NORTH OF RICHLAND, Wash.— Workers at Hanford's Vit Plant are building the largest radioactive waste treatment plant for the Department of Energy. Construction started in 2001, and nine years later they are still building.
The Vit plant is one of a kind. The site and four nuclear facilities take up 64 acres.
"We have over 260,000 cubic yards of concrete and almost a million feet of pipe to install, and over four and a half million feet of cable to pull into this job, so those are big numbers," says David Leeth, Manager of Construction.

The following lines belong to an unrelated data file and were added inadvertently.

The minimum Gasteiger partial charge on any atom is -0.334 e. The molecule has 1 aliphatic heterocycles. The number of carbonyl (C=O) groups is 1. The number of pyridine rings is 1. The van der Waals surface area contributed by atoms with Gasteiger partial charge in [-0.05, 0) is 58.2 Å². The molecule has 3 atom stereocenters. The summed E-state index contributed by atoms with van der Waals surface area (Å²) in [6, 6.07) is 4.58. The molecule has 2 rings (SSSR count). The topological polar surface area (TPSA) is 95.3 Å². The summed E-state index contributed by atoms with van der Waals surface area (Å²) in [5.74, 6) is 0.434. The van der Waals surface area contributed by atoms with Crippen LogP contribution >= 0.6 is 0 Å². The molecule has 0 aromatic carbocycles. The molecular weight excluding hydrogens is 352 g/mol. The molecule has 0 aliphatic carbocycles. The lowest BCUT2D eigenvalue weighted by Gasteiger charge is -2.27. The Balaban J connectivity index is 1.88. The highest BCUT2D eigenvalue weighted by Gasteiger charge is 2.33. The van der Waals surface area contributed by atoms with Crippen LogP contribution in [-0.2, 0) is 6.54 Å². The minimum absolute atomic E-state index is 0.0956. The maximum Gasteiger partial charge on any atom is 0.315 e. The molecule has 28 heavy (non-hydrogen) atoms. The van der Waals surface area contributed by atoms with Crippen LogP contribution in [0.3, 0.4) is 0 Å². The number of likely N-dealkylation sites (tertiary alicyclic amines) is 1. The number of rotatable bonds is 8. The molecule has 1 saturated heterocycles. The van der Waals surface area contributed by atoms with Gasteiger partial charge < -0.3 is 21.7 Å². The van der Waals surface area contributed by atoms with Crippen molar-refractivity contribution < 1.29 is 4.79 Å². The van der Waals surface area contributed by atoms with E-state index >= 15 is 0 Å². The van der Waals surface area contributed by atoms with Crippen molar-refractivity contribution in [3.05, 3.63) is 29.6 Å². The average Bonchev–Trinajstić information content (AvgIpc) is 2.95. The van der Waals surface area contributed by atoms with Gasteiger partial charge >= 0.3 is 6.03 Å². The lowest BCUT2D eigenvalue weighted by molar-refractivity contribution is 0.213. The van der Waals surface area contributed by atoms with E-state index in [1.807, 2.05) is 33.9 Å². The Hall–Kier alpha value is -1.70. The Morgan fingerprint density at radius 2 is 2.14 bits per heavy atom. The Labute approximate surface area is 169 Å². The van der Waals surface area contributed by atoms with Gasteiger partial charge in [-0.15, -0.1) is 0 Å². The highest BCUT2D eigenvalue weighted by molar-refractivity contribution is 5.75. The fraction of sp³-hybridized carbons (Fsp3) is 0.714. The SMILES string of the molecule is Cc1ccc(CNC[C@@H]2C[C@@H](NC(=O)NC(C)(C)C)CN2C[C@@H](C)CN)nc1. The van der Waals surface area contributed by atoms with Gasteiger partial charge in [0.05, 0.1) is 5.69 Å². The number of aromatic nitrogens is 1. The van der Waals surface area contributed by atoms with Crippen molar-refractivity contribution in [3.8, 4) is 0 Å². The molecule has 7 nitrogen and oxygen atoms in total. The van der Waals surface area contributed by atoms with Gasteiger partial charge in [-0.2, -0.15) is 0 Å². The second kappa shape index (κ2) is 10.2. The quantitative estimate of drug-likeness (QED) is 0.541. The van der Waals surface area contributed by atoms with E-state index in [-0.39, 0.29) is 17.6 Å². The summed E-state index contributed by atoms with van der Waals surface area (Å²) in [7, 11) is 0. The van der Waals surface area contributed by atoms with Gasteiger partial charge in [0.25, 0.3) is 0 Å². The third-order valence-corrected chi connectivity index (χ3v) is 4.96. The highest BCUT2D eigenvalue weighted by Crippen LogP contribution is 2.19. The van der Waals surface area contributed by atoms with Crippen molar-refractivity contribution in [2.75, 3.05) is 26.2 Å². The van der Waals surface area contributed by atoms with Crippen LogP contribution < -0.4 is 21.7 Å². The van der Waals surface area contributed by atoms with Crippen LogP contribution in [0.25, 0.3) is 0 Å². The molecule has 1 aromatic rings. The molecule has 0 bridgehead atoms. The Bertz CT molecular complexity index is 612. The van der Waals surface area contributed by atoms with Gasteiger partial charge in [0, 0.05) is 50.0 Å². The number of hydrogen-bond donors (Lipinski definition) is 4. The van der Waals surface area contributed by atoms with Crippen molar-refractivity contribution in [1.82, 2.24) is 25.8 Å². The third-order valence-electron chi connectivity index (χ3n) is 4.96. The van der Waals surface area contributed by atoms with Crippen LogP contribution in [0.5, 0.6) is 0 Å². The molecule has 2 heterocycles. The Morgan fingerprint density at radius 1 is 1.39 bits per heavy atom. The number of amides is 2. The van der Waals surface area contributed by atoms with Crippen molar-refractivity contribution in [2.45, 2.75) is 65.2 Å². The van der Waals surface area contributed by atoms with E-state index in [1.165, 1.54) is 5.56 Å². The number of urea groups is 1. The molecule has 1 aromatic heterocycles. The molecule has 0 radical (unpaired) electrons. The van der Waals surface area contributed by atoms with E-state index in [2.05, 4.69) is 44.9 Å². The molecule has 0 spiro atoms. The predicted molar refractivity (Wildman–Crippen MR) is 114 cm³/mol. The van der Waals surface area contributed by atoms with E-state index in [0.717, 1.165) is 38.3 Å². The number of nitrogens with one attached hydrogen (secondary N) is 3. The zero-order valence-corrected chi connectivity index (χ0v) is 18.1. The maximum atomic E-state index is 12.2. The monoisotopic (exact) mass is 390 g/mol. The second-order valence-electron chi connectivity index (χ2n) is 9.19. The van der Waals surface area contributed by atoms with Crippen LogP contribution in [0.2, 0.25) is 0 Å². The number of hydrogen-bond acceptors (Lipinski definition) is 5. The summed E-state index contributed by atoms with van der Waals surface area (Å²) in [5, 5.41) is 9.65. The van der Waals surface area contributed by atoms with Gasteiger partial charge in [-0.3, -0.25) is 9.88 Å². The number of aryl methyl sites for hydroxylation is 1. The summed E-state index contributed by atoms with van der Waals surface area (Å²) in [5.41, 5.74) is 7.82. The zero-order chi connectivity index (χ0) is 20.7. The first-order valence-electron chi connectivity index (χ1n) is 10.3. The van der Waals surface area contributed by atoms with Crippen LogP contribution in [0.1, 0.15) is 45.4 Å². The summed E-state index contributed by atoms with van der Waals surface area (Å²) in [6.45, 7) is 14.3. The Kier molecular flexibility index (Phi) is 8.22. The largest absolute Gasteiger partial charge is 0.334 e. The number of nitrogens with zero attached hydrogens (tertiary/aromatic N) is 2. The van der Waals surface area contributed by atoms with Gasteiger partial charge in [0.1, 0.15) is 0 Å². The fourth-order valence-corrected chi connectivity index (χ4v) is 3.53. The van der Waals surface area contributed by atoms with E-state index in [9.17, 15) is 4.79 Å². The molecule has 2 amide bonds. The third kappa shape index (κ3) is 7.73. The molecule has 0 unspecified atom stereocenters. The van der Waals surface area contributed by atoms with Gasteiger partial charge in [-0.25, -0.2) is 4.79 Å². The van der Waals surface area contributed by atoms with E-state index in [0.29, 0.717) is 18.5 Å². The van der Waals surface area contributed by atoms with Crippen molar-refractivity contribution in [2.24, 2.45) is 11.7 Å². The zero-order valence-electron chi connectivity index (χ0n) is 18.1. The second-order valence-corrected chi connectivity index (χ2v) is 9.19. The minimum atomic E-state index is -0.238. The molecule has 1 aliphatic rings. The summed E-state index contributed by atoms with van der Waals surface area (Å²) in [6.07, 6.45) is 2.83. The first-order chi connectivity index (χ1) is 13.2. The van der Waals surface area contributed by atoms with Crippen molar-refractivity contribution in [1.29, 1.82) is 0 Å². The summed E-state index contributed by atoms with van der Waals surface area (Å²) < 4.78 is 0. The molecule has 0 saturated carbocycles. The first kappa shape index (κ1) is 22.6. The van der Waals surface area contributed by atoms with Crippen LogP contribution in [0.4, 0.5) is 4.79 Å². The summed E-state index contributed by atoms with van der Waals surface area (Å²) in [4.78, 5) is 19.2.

That means everything is bigger. The amount of structural steel used is equivalent to three Eiffel Towers. The amount of concrete is enough to fill more than 26,000 concrete trucks. The buildings are more than halfway complete, some will be up to 120 feet tall.
Over 3,000 people are working to complete the site by 2016, but cleaning up the 53 million gallons of radioactive and chemical waste stored in underground tanks at the site won't begin for another three years after that.